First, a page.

Tinfoil barb feeding
Wild specimens are primarily herbivores and will eat submerged land plants, aquatic macrophytes and filamentous algae. They will also eat small fishes, worms, insects and crustaceans. In the aquarium, Tinfoil barbs are usually cheerful eaters that will happily accept most types of food. Healthy specimens will try to eat as much food as possible when you feed them.
Avoiding over-feeding is crucial, since obesity is unhealthy for all fish. Make sure to keep your Tinfoil barbs on a diverse diet that consists of a herbivore base, supplemented with the odd treat in the form of crustaceans and worms.
Tinfoil barb breeding
This fish is of the egg scattering kind and, the female is able to produce several thousand eggs each spawning. Sexing Tinfoil barbs can be difficult, since there are no obvious ways to differentiate between males and females.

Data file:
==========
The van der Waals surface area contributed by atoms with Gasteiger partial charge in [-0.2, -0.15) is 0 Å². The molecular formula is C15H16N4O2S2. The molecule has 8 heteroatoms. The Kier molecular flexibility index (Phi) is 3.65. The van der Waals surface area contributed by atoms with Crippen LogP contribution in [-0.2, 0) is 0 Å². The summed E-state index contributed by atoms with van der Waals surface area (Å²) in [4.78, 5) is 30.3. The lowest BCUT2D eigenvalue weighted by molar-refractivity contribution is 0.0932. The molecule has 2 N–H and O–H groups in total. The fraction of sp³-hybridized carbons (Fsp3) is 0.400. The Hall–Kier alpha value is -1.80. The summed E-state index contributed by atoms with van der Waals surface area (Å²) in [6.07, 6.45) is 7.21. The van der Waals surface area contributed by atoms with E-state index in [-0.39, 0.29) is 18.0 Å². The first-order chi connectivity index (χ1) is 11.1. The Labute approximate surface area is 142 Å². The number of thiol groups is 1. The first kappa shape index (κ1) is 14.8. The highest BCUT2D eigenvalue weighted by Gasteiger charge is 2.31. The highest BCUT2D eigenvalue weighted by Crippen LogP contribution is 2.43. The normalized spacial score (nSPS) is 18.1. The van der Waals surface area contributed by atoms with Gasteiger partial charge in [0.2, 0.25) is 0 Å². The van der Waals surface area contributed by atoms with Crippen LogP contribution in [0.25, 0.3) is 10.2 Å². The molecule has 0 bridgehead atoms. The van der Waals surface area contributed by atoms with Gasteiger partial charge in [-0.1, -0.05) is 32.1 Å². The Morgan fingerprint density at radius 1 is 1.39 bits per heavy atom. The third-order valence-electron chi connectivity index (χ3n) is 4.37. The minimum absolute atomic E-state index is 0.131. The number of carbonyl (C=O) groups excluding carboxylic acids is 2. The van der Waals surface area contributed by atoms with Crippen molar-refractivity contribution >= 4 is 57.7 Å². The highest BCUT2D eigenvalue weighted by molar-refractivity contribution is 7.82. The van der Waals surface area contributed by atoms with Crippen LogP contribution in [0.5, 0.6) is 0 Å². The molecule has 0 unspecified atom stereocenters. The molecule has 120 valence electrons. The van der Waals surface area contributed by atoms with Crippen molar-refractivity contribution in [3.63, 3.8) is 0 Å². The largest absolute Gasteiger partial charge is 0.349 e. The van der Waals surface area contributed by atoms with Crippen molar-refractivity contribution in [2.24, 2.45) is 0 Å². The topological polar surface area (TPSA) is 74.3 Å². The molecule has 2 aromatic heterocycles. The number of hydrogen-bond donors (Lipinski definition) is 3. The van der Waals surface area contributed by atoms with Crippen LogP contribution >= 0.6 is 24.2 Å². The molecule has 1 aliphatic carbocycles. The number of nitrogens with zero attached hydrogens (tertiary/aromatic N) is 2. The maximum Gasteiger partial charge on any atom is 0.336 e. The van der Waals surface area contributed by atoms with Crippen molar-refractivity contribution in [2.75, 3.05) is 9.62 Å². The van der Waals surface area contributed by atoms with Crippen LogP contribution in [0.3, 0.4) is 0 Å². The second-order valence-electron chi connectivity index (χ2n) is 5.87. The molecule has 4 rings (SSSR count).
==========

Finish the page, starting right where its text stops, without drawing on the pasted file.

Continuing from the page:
Since Tinfoil barbs can grow so large, they are not easy to breed in while captivity. According to a number of unverified sources, a public aquarium has managed to breed them in captivity on at least one occasion, however no public aquarium has published any details regarding how to breed them since 2006. If you want to breed these barbs, you will ideally want an outdoor aquaculture in a tropical climate or a very big aquarium.
As the Tinfoil barbs are egg caterers, they will not care for their eggs properly. It is very likely that they will eat egg and/or fry if they are kept together in the same aquarium. If you are planning to breed them, it is beneficial to arrange an independent breeding aquarium where the offspring can be raised without the existence of adult fish.
If you want the offspring stay together with the adult fish in the larger aquarium, you can bolster a higher fry survival rate by including a lot of plants in the aquarium. Java moss will produce a lot of hiding spots for the young barbs, as Java moss produces an abundance of bushy leaves. The fry will naturally seek shelter and try to stay away from adult fish in the aquarium, just as they would do in the wild.